Requesting feedback on the new task documentation framework

doc-dev
Tags: #<Tag:0x00007f7f6f899ae0>

(Jonathan Sick) #1

Today I’ve shipped a new framework for documenting our tasks in the pipelines.lsst.io documentation site. I’d also like to point out the contributions along the way from @mssgill , @swinbank , and @KSK as well. I’d love for you to take a look and give your feedback in this topic thread.

This framework iterates on what we’ve done previously in Doxygen. This Sphinx-based reimagining of task documentation leverages custom Sphinx extensions (implemented in Documenteer) to automate as much of the documentation process as possible. For me, this is a fun moment because we’re finally tapping into the extensibility of Sphinx that drove our decision to adopt it.

There’s lots more that can be done to make useful task documentation. Now is a good time, I think, to show this work to the DM team and get your feedback.

Brief tour of task documentation in action

You can see the new task documentation today in the daily builds of the lsst.pipe.tasks documentation. The module homepage lists tasks with this brief bit of boilerplate:

Task reference
==============

Command-line tasks
------------------

.. lsst-cmdlinetasks::
   :root: lsst.pipe.tasks

Tasks
-----

.. lsst-tasks::
   :root: lsst.pipe.tasks
   :toctree: tasks

Configurations
--------------

.. lsst-configs::
   :root: lsst.pipe.tasks
   :toctree: configs

The task and config summaries come from the one-sentence summaries in the corresponding class docstrings.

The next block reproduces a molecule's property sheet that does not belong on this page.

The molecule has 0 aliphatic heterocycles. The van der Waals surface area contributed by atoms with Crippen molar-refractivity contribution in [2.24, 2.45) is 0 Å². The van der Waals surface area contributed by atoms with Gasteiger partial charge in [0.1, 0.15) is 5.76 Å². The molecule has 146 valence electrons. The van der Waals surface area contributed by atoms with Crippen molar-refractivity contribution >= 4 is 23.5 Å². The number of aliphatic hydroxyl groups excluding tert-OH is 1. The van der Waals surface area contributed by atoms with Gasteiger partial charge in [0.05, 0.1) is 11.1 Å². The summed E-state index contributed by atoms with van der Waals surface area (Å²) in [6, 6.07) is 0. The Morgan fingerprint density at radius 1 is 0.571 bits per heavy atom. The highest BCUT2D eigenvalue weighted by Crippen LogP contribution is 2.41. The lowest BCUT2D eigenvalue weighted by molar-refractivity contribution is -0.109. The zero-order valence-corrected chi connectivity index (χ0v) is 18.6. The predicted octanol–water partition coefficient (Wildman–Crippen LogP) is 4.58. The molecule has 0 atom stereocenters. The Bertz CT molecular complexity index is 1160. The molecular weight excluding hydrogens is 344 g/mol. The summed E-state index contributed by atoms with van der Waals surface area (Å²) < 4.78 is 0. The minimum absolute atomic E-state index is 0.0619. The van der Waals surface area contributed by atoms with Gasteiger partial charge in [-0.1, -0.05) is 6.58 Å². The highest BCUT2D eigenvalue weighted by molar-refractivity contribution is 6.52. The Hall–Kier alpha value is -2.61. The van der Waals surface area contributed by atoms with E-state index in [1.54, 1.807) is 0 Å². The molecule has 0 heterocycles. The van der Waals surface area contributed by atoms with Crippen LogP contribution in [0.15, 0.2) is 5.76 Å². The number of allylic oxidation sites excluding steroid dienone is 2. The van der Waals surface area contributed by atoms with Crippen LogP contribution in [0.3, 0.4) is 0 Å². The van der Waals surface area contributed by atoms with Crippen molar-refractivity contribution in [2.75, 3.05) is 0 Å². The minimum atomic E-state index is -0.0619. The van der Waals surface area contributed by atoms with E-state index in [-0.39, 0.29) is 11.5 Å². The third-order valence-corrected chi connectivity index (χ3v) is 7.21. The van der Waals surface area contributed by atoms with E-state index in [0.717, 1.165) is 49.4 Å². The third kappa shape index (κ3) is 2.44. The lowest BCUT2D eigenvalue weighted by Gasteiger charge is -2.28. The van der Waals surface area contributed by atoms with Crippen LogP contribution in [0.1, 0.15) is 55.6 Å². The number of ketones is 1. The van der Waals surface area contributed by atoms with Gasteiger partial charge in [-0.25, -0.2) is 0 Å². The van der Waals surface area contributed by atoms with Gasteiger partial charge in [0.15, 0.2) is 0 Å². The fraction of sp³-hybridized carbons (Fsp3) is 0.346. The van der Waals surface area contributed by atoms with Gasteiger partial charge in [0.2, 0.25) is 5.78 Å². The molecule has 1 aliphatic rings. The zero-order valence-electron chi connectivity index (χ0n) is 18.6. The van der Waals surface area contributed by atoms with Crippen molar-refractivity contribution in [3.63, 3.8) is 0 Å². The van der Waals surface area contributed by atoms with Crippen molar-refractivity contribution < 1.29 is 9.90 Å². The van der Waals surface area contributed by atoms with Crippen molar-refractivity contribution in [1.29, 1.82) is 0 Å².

Look at the ProcessCcdTask documentation as an example of what task documentation can look like. All the subtasks and other configuration fields are automatically documented with this boilerplate:

Retargetable subtasks
=====================

.. lsst-task-config-subtasks:: lsst.pipe.tasks.processCcd.ProcessCcdTask

Configuration fields
====================

.. lsst-task-config-fields:: lsst.pipe.tasks.processCcd.ProcessCcdTask

There are a lot of places in the ProcessCcdTask documentation that would normally be links, but currently aren’t because the corresponding API reference page isn’t available yet.

Next, take a look at the AssembleCoaddTask documentation. Content-wise it isn’t complete, but there you can see how the Python API summary section is intended to work.

With the new task documentation, one of my design goals was to move task documentation out of docstrings. We’re doing this for a couple of reasons. First, it gives us a bit more flexibility than what the numpydoc standard gives. With tasks, we’re documenting more than a single class and using class docstrings as we were was a bit of a stretch. Second, tasks will be used by more than just our API user base. For example, users on the Science Platform may fire off tasks (thanks to PipelineTask) without using the Python API. Task topic pages cater to multiple focuses, be it users of different PipelineTask activators, API users, or even general scientific documentation.

All this to say, the Python API summary section is designed as a bridge from a task topic page to the API reference page. It lets an API user quickly jump to the numpydoc-generated documentation so we can let that numpydoc documentation provide Python API-specific details like parameters, returns, and exceptions.

Documentation for task documentation

This new task documentation framework is documented in the “DM Stack” section of developer.lsst.io:

Those pages reference new templates in the github.com/lsst/templates repository. They are: